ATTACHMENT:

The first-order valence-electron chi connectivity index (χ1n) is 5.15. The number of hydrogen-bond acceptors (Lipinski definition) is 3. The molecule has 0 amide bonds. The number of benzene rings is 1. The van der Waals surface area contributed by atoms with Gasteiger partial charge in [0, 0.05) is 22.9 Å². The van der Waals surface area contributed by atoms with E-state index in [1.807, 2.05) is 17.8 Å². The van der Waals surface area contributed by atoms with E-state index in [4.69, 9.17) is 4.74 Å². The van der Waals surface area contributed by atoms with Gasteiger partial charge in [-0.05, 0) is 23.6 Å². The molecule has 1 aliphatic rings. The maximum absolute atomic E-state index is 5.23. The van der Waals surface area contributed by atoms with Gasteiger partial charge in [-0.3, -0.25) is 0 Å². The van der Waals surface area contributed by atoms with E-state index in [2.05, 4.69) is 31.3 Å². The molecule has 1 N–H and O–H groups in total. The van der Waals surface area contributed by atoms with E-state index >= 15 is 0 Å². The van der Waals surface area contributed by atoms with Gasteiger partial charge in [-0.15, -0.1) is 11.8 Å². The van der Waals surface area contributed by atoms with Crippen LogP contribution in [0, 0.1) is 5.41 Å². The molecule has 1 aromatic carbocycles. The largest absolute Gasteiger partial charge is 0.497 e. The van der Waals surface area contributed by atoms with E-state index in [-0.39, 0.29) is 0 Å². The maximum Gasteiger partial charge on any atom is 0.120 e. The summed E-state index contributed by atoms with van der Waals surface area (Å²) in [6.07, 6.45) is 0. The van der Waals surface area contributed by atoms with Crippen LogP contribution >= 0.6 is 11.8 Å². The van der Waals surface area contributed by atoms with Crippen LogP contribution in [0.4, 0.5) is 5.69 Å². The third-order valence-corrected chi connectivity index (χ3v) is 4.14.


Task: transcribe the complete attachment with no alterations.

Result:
The first-order valence-electron chi connectivity index (χ1n) is 5.15. The number of hydrogen-bond acceptors (Lipinski definition) is 3. The molecule has 0 amide bonds. The number of benzene rings is 1. The van der Waals surface area contributed by atoms with Gasteiger partial charge in [0, 0.05) is 22.9 Å². The van der Waals surface area contributed by atoms with E-state index in [1.807, 2.05) is 17.8 Å². The van der Waals surface area contributed by atoms with E-state index in [4.69, 9.17) is 4.74 Å². The van der Waals surface area contributed by atoms with Gasteiger partial charge in [-0.05, 0) is 23.6 Å². The molecule has 1 aliphatic rings. The maximum absolute atomic E-state index is 5.23. The van der Waals surface area contributed by atoms with Gasteiger partial charge in [-0.3, -0.25) is 0 Å². The van der Waals surface area contributed by atoms with E-state index in [2.05, 4.69) is 31.3 Å². The molecule has 1 N–H and O–H groups in total. The van der Waals surface area contributed by atoms with E-state index >= 15 is 0 Å². The van der Waals surface area contributed by atoms with Gasteiger partial charge in [-0.15, -0.1) is 11.8 Å². The van der Waals surface area contributed by atoms with Crippen LogP contribution in [0, 0.1) is 5.41 Å². The molecule has 1 aromatic carbocycles. The largest absolute Gasteiger partial charge is 0.497 e. The van der Waals surface area contributed by atoms with E-state index in [-0.39, 0.29) is 0 Å². The maximum Gasteiger partial charge on any atom is 0.120 e. The summed E-state index contributed by atoms with van der Waals surface area (Å²) in [6.07, 6.45) is 0. The van der Waals surface area contributed by atoms with Crippen LogP contribution >= 0.6 is 11.8 Å². The van der Waals surface area contributed by atoms with Crippen LogP contribution in [0.4, 0.5) is 5.69 Å². The third-order valence-corrected chi connectivity index (χ3v) is 4.14.